President Barack Obama’s plan to close the U.S. military prison at Guantanamo Bay, Cuba, would bring as many as 64 of the 116 current detainees -- those deemed too dangerous to transfer elsewhere -- to the U.S. for federal prosecution or continued military detention.
The others would be transferred home or to third countries under terms intended to assure that they won’t threaten the U.S.
The plan, outlined Saturday by Lisa Monaco, Obama’s adviser for homeland security and counterterrorism, would require Congress to change the law that now prohibits the movement of the detainees to the U.S., setting up a fight with many Republican lawmakers who have said they oppose shutting down the detention center.
Representative Michael McCaul of Texas, chairman of the House Homeland Security Committee, on Saturday called Obama’s approach a “reckless and dangerous policy.”
The Obama administration plans to win support from Congress in part by presenting the cost of the current arrangement -- about $3 million a year per detainee -- as a waste of money that could be better used for other national security priorities.
The number of detainees is “getting so low that it really doesn’t make any fiscal sense to keep this hugely expensive facility open in Cuba,” Secretary of Homeland Security Jeh Johnson said Friday at the Aspen Security Forum in Aspen, Colorado.
Obama has sought to close the prison since coming to office in 2009, and is redoubling that effort.
“I know from numerous conversations that this president is very committed to closing Guantanamo Bay, and does not want to leave this to his successor,” said Johnson, who was involved in Obama’s earlier efforts to close the facility when he was general counsel at the Defense Department.
Addressing the same group, Monaco provided some details behind the new effort, saying that the administration is seeking to arrange the transfer to other countries of about 52 detainees deemed to pose little future threat.
“That doesn’t mean just unlocking the door and having someone go willy-nilly to another country,” she said. “It means a painstaking establishment of security protocols that would govern the transfer of that individual.”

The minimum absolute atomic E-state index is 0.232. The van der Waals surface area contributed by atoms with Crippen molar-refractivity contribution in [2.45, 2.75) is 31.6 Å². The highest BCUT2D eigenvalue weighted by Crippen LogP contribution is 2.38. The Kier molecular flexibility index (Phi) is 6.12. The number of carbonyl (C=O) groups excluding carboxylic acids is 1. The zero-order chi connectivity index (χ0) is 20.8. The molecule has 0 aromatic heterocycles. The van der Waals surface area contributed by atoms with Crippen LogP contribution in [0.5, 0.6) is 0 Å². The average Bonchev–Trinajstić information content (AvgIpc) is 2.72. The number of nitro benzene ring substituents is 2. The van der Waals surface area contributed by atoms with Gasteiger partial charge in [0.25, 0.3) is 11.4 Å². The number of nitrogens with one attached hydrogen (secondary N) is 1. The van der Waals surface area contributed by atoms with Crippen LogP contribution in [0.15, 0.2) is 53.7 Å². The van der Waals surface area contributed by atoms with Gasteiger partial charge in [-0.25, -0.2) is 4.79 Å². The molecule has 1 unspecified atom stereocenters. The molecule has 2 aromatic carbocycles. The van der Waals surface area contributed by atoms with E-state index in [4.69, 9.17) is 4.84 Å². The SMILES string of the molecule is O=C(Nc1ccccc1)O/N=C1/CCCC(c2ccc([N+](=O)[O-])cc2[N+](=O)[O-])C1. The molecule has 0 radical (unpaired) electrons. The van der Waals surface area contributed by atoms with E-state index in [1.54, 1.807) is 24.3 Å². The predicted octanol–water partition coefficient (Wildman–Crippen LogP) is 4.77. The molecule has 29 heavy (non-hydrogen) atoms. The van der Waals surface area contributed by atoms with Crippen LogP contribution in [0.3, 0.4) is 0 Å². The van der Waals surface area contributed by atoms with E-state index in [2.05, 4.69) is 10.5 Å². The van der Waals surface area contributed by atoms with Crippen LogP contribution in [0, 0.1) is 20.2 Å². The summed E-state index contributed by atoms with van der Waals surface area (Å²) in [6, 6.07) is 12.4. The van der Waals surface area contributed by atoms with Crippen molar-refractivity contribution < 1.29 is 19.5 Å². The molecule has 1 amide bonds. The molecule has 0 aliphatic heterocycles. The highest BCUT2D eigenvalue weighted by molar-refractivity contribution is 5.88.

In June, six Yemeni prisoners were transferred to Oman from Guantanamo Bay. Oman took another four Yemenis in January, and at that time a prisoner was sent to Estonia.
There may be others among the current detainees who could be transferred after further evaluation, Monaco said. As a result of transfers, the current detainee population is down from 242 when Obama took office, she said.
The remaining prisoners, including 10 facing military commissions, would move to the U.S. to face criminal trials or continued military detention, she said.
“We are going to whittle down this group to what I refer to as the irreducible minimum, who would have to be brought here to a secure location, held under the laws of war, continue under military detention, and that’s the only way we’re going to be able to close Guantanamo,” she said.
Congress has passed legislation restricting Obama’s ability to close the prison, and such language is included in a defense policy bill being hashed out in a House-Senate conference committee. Obama’s advisers have encouraged him to veto H.R. 1735, which reflects congressional divisions over Guantanamo.
The House adopted an amendment in its version that would further restrict the ability to relocate Guantanamo Bay prisoners, including preventing transfers to strife-torn Yemen, the home country of many of the remaining detainees. The Senate’s bill would require the administration to submit a plan to close the detention center and then provide for Congress to vote on that proposal.
Senator John McCain of Arizona, chairman of the Senate Armed Services Committee and a former prisoner of war in Vietnam, told the forum that he has long favored closing Guantanamo Bay under appropriate conditions. He said he discussed the issue recently with Monaco and Defense Secretary Ashton Carter, and is waiting for Obama’s formal proposal.
“I hope they will come up with a plan I can sell to my colleagues,” McCain said at the forum.
McCain also noted the high cost per prisoner, which he said compared with about $70,000 a head in a maximum security U.S. prison. “I am trying to appeal at least to my fiscal conservative friends that maybe you ought to save the taxpayers” money, he said.
There are legal issues that complicate holding military detainees in civilian prisons, though McCain said that issue could be resolved by declaring a portion of a supermax prison as under Defense Department authority.
Opponents say their objections include the risk that former fighters, once released, will pose a threat to the U.S. while holding others in the U.S. risks drawing terrorist attacks to the homeland.
The remaining detainees are “the worst of the worst, and we shouldn’t be letting any of them out to roam around freely and then conduct terrorist attacks,” McCaul said.
However, James Clapper, the director of national intelligence, told the forum Friday that the recidivism rate is down sharply from earlier years. The Bush administration transferred more than 500 detainees home or to third countries.
“A concern is a return to the battlefield and the overall recidivist rate is running just about 30 percent,” he said, counting the Bush administration transfers. “But since 2009, using the vetting system we’ve used, the recidivist rate is just under 6 percent, so I think doing this has worked.”